Missile Technology Control Regime (MTCR):

  • The Missile Technology Control Regime (MTCR) is a multilateral export control regime.
  • It is an informal and voluntary partnership among 35 countries to prevent the proliferation of missile and unmanned aerial vehicle technology capable of carrying above 500 kg payload for more than 300 km.
  • The MTCR was established in April 1987 by the G7 countries: Canada, France, Germany, Italy, Japan, the United Kingdom, and the United States of America.
  • The MTCR was created in order to curb the spread of unmanned delivery system for nuclear weapons.
  • MTCR is a group of nations which controls the transfer of missiles and related technology and keeps a check on its proliferation.

India-Italy relations:

  • India and Italy are ancient civilizations and have known, interacted and traded with each other for over 2000 years. Political relations between India and Italy were established in 1947. The two countries enjoy cordial relationship
  • Italy is India’s fifth largest trading partner in the European Union (EU) with a bilateral trade of $8.79 billion in 2016-17, according to Indian figures.
  • There are more than 600 Italian companies with offices in India in areas ranging from fashion to textiles and textile machinery, auto components, energy and insurance.
  • Italy also has a sizeable population of expatriate Indians numbering almost 200,000.
  • India and Italy are fighting against terrorism and both the nations are committed against climate change.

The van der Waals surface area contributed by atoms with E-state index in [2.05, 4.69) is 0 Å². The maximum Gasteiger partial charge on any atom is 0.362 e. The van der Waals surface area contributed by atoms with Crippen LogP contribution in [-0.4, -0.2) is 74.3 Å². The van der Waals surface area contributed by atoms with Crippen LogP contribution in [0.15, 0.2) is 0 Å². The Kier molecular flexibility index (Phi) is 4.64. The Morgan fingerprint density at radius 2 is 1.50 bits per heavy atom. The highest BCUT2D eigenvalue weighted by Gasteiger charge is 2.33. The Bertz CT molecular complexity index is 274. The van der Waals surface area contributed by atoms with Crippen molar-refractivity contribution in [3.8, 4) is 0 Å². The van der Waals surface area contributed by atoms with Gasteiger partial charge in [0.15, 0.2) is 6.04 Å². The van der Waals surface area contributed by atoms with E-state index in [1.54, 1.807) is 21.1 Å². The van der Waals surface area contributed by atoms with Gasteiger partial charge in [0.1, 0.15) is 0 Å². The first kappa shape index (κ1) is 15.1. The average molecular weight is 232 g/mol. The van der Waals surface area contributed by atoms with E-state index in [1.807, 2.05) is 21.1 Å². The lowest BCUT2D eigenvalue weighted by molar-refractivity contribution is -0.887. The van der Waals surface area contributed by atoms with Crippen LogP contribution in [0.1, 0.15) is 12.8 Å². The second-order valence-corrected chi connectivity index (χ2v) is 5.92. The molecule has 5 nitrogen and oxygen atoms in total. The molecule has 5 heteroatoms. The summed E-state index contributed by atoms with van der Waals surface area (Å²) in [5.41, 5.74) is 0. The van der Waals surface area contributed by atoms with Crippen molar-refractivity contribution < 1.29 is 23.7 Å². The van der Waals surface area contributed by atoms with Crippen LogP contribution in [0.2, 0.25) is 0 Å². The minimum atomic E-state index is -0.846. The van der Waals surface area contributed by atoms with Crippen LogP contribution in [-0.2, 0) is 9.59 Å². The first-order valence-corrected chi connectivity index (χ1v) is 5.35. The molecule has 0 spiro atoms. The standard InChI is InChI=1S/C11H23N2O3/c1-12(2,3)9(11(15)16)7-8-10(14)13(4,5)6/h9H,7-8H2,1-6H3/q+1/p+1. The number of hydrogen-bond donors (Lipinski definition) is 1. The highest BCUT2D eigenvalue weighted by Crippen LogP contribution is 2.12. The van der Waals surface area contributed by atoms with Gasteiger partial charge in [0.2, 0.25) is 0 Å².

• India’s exports to Italy are at $4.90 billion, while its imports are at $3.89 billion, resulting in a trade imbalance of $1 billion in favour of India. In the first four months of 2017-18 fiscal, bilateral trade has reached $3.22 billion.
  • Both the nations share common democratic values and share a rule-based approach to the international system.
  • Ties between the business communities held strong over the years, creating solid bridges between Italy and India.
  • Italy is among top defence manufacturers in Europe.
  • Hundreds of Italian companies are in India and are also part of the Make-in-India initiative .
  • Other sectors include renewable energy and green technologies — key assets on the way toward sustainable growth and development.
  • India and Italy have shared efforts to have a signed declaration on terrorism at the G20 Hamburg Summit.

Strain in ties:

  • The strain in bilateral India-Italy ties—caused by the arrest of the two Italian marines—had spilled over on relations between India and the EU, India’s largest trading partner and a key source of investment.
  • India-Italy ties ran aground after the two marines, Latorre Massimiliano and Salvatore Girone, were arrested on charges of killing Indian fishermen, mistaking them to be pirates.
  • Italy contested India’s charge that the ship that the marines were on the Enrica Lexie was in Indian waters at the time of shooting.
  • The Italian government was of the view that since the ship was in international waters, only the International Tribunal for the Law of the sea could apply, questioning the Indian government’s jurisdiction over the case.